Clinical trials are important in studying all aspects of medicine, not just cancer. All new treatments (drugs and medical devices) must go through clinical trials before being approved by the FDA for general use.
Clinical trials are usually conducted in distinct phases. Each phase is designed to answer specific questions. There are advantages and disadvantages to taking part in each phase of clinical trial. Phase I trials generally assess the safety of the drug or treatment while Phase II trials look at the effectiveness of a treatment. Phase III trials compare the safety and effectiveness of a treatment against the current standard treatment.
Phase I trials are the first studies that use people as participants. The treatment has already been tested in a laboratory setting and on animals, but these studies cannot always predict how a human subject will react to treatment and the side effects that may occur. These studies usually involve a small number of participants and are usually reserved for patients that do not have other good options left.
Phase II trials doctors are assessing how the cancer responds to a treatment. This may include the shrinkage of a tumor or it may be an increase in the time before a cancer returns. Larger numbers of patients are used in Phase II trials than Phase I. Generally, placebos are not used in these trials.
Phase III trials usually include several hundred patients and are often conducted in more than one location at a time. Patients are chosen to receive either the new treatment or the standard treatment. Usually the trials are “double blind” meaning neither the doctor nor the patient knows which treatment the patient is receiving.
Information on clinical trials available can be found in several places. There is no one place to get information on all the government and private clinical studies and new studies are continually starting.
National Cancer Institute Clinical Trials
The National Cancer Institute (NCI) provides the Physician Data Query (PDQ), which is a comprehensive database of cancer information. It contains a database of both open and closed clinical trials.. There are step-by-step instructions on searching the database for clinical trials.
Also, the general public can call the NCI’s Cancer Information Service (1-800-4-CANCER) to request a customized search of the PDQ database.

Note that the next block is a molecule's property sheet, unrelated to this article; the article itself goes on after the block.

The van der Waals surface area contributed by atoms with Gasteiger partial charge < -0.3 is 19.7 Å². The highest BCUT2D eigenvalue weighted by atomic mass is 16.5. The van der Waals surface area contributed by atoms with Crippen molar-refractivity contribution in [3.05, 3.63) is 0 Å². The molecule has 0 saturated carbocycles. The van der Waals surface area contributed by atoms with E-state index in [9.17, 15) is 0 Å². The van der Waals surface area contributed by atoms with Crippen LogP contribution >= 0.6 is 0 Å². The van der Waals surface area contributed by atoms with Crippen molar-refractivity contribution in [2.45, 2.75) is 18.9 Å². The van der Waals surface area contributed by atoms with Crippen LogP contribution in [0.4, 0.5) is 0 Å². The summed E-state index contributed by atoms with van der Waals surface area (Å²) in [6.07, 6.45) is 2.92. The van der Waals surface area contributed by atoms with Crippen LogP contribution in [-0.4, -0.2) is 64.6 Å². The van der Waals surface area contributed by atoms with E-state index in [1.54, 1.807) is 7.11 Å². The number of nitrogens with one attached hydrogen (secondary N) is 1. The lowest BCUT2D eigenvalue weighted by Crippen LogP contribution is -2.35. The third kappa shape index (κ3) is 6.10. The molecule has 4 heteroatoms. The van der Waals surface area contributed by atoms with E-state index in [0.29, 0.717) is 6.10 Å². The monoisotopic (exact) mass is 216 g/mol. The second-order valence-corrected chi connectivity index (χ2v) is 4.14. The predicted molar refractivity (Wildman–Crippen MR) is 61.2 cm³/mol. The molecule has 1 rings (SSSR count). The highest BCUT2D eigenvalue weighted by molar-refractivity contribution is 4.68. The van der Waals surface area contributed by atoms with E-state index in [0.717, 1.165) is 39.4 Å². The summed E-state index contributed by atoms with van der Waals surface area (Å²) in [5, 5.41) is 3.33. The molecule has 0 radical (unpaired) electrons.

National Institutes of Health Clinical Trials
The National Institutes of Health (NIH) maintains an even larger database of clinical trials but not all of these are cancer specific. ClinicalTrials.gov is a registry of federally and privately supported clinical trials conducted in the United States and around the world. ClinicalTrials.gov gives you information about a trial’s purpose, who may participate, locations, and phone numbers for more details. This information should be used in conjunction with advice from health care professionals.
Coalition of National Cancer Cooperative Groups Studies
The Coalition of National Cancer Cooperative Groups (CNCCG) provides a list of cancer studies being conducted at member institutions.
Sarcoma Alliance for Research Through Collaboration
Includes interactive map of doctors running sarcoma trials. -Based in Michigan
Major cancer centers often offer lists on their web sites of the clinical trials being conducted there. Private companies, such as pharmaceutical or biotechnology firms, may list the studies they are sponsoring on their Web sites. This can be helpful if you know the company developing a particular drug or treatment.
There also are several private firms, which match patients with studies they may be eligible for. These firms usually offer their services to patients free of charge and are paid a referral fee from the organization conducting the study. The American Cancer Society Clinical Trials Matching Service is a free, confidential program that helps patients, their families and health care workers find clinical trials most appropriate to a patient’s medical and personal situation.
For more information, or call 1-800-303-5691.
Current Clinical Trials in the Upper Midwest
Rein in Sarcoma as of February 2011 has begun posting Sarcoma related Clinical trials currently being done at the University of Minnesota Masonic Cancer Center (Minneapolis), The Mayo Clinic (Rochester, MN ) and the University of Wisconsin Medical Center (Madison, WI). For current listing click here.
Clinical Trials – Websites
ClinicalTrials.gov offers up-to-date information for locating federally and privately supported clinical trials for a wide range of diseases and conditions. A clinical trial (also clinical research) is a research study in human volunteers to answer specific health questions. Interventional trials determine whether experimental treatments or new ways of using known therapies are safe and effective under controlled environments. Observational trials address health issues in large groups of people or populations in natural settings.
ClinicalTrials.gov currently contains over 60,000 trials sponsored by the National Institutes of Health, other federal agencies, and private industry. Studies listed in the database are conducted in all 50 States and in 161 countries ClinicalTrials.gov receives over 40 million page views per month 50,000 visitors daily. At the time of this publication over 600 sarcoma trials were listed.